Counseling Today

Special Series: DSM-5

K. Dayle Jones December 20, 2010

Should counselors be involved in the DSM-5 field trials? Considering that licensed professional counselors regularly utilize the Diagnostic and Statistical Manual of Mental Disorders (DSM), the logical answer is "yes."

More than a decade after the American Psychiatric Association (APA) began developing the fifth edition of the DSM, the field trial stage has begun. Field trials will help evaluate the practical use of the proposed DSM-5 diagnostic criteria in real-world clinical settings. Specifically, the field trials will evaluate the clinical utility and feasibility of draft diagnostic criteria as well as the reliability of the new dimensional and cross-cutting assessments.

APA is conducting two versions of field trials. The first version is taking place in academic and large clinical settings, including such well-known institutions as Stanford University, Columbia University/New York State Psychiatric Institute and the Mayo Clinic. The second version will focus on clinicians from solo practices and smaller routine clinical practice settings who volunteer to participate in the field trial. APA plans to randomly select a total of 2,500 clinicians from the volunteer sample.

Although the field trials mainly involve psychiatrists, other mental health professionals will also be included. APA chose to include clinicians from related mental health professions so the field trials would reflect the heterogeneity of professionals who use the DSM.

The DSM-5 field trials are the final opportunity to evaluate proposed new diagnostic criteria that have a great potential to change clinical practice. Among the new criteria:

  • Collapsing four separate autism-related disorders from the DSM-IV-TR into a single disorder: autism spectrum disorder
  • Introducing new eating disorder categories, including binge eating as separate from bulimia
  • Collapsing substance dependence and substance disorders into substance use disorder
  • Adding the new "temper dysregulation disorder with dysphoria," which is expected to dramatically reduce the number of children diagnosed with bipolar disorder
  • Introducing new scales for assessing suicide risk in adults and adolescents

Also to be tested are the so-called dimensional assessments, which may be the most drastic proposed change in the DSM-5. Dimensional assessments are five-point rating scales designed to help clinicians evaluate the severity of a client’s symptoms. APA is proposing two types of dimensional assessments. One is a set of cross-cutting items that would be used with almost any client, regardless of the specific disorder. The second type includes specific severity measures that would be used with specific disorders. Both types would be used initially to establish a baseline and later to monitor client progress in treatment.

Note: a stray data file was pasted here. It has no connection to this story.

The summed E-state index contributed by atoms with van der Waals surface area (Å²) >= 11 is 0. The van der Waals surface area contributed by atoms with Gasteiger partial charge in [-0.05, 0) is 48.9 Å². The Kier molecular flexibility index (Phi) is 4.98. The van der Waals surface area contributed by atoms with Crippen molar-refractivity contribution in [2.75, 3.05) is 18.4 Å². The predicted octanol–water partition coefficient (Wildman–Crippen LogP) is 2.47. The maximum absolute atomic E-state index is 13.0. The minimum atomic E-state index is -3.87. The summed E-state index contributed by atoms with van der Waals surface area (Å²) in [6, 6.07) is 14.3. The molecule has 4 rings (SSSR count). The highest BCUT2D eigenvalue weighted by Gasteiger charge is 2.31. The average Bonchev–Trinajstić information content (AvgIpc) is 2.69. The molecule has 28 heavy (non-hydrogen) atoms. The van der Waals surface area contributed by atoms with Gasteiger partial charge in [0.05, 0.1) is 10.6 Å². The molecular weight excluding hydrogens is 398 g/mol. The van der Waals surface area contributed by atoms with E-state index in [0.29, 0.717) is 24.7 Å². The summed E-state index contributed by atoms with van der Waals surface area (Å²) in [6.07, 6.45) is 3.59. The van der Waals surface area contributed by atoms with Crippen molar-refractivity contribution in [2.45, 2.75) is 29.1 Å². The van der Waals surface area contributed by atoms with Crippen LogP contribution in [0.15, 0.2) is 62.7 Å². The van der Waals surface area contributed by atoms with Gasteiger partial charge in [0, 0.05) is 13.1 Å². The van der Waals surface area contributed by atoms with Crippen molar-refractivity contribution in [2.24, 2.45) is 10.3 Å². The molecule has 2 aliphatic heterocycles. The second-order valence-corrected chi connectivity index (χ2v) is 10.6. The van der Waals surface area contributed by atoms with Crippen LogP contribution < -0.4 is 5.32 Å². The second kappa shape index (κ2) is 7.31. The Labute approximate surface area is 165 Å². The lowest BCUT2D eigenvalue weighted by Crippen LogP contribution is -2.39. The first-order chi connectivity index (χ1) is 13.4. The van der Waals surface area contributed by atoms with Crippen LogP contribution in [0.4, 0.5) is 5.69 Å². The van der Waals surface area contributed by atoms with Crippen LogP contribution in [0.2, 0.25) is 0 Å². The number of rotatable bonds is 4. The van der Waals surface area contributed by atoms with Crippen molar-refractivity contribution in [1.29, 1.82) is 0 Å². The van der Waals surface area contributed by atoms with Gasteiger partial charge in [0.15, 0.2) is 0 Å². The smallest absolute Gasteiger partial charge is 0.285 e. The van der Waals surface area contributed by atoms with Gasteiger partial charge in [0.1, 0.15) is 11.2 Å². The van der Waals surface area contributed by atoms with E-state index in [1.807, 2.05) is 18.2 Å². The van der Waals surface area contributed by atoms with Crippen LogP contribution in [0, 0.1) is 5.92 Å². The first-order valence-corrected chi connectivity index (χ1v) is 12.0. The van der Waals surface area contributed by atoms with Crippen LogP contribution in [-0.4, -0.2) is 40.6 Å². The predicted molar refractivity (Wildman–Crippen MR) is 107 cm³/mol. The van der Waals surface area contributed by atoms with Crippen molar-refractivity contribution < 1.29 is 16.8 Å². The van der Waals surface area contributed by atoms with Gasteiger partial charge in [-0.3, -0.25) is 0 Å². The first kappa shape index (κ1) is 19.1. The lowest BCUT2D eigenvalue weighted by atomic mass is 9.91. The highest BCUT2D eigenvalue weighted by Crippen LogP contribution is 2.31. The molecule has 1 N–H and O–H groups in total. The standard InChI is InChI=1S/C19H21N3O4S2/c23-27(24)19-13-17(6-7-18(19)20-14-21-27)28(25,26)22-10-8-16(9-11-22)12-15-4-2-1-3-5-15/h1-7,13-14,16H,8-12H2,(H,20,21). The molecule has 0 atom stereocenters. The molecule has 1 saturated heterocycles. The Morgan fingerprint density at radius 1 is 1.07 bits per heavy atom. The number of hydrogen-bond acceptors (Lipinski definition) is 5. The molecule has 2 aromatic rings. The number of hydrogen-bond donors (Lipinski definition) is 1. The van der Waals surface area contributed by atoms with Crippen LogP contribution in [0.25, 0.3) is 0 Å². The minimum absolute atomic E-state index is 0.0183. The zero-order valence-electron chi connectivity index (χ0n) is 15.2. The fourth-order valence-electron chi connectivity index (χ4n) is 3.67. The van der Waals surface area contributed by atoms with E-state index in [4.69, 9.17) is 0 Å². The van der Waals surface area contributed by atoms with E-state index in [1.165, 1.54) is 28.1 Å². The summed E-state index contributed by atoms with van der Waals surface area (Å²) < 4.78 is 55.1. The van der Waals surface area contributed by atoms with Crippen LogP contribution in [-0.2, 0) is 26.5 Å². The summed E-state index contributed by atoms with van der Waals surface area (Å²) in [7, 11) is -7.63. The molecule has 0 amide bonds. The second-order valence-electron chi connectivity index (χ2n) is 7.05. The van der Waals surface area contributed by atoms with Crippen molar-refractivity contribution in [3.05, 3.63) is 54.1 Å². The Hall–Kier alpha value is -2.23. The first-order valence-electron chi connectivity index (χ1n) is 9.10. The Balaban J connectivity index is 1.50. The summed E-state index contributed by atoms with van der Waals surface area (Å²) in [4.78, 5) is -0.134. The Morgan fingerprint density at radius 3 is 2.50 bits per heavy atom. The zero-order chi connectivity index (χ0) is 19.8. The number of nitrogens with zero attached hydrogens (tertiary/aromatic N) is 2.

As professional counselors, what is our role and responsibility in the DSM-5 field trials? With more than 115,000 licensed professional counselors and more than 53,000 licensed marriage and family therapists in the United States, we represent a large contingent vested in the DSM-5 development process. Counselors work in a variety of settings such as behavioral health care centers, substance abuse treatment agencies, psychiatric hospitals, private practices and schools, and are trained to assess, diagnose and provide treatment for diverse clinical populations. As such, counselors can provide important feedback to APA about the clinical utility and feasibility of the proposed DSM-5 modifications. As part of the field trials for solo practitioners and routine clinical practices, counselors can help answer the following questions:

  • Are the proposed diagnostic criteria and dimensional assessments easy for clinicians to understand and use?
  • Do clinicians find that the proposed diagnostic criteria accurately reflect or capture their clients’ symptom presentations?
  • Are the proposed diagnostic criteria and dimensional assessments useful/helpful to clinicians’ treatment planning?

For more information about volunteering to participate in the DSM-5 field trials, visit psych.org/dsm5-rcp-fieldtrials. APA will randomly select 2,500 volunteer clinicians who, in order to participate in the study, will be required to complete a DSM-5 web-based training seminar, complete evaluation questionnaires and follow defined procedures for assessing and diagnosing clients. Counselor participation is vital so our voices can be heard in the DSM-5 development process.

K. Dayle Jones is a licensed mental health counselor and associate professor and coordinator of the Mental Health Counseling Program at the University of Central Florida. She served as a member of the American Counseling Association’s DSM Task Force that provided feedback to the American Psychiatric Association on proposed revisions to the DSM-5. Contact her at kjones@mail.ucf.edu.

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